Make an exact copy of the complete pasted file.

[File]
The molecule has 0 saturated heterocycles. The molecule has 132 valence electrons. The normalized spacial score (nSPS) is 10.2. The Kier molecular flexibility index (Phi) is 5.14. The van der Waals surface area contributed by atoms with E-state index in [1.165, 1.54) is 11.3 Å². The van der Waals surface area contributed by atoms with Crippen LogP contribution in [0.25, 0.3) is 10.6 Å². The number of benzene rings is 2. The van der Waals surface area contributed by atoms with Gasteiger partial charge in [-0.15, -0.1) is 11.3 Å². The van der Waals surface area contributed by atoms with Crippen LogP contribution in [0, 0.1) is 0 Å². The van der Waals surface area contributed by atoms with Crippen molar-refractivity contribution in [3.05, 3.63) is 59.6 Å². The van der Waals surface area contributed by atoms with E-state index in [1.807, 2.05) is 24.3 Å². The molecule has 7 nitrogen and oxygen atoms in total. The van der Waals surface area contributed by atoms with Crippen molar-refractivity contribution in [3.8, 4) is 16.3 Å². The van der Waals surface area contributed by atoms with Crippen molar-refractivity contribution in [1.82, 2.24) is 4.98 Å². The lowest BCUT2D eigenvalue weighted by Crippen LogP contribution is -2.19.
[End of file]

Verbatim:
The molecule has 0 saturated heterocycles. The molecule has 132 valence electrons. The normalized spacial score (nSPS) is 10.2. The Kier molecular flexibility index (Phi) is 5.14. The van der Waals surface area contributed by atoms with E-state index in [1.165, 1.54) is 11.3 Å². The van der Waals surface area contributed by atoms with Crippen LogP contribution in [0.25, 0.3) is 10.6 Å². The number of benzene rings is 2. The van der Waals surface area contributed by atoms with Gasteiger partial charge in [-0.15, -0.1) is 11.3 Å². The van der Waals surface area contributed by atoms with Crippen LogP contribution in [0, 0.1) is 0 Å². The van der Waals surface area contributed by atoms with Crippen molar-refractivity contribution in [3.05, 3.63) is 59.6 Å². The van der Waals surface area contributed by atoms with E-state index in [1.807, 2.05) is 24.3 Å². The molecule has 7 nitrogen and oxygen atoms in total. The van der Waals surface area contributed by atoms with Crippen molar-refractivity contribution in [3.8, 4) is 16.3 Å². The van der Waals surface area contributed by atoms with Crippen molar-refractivity contribution in [1.82, 2.24) is 4.98 Å². The lowest BCUT2D eigenvalue weighted by Crippen LogP contribution is -2.19.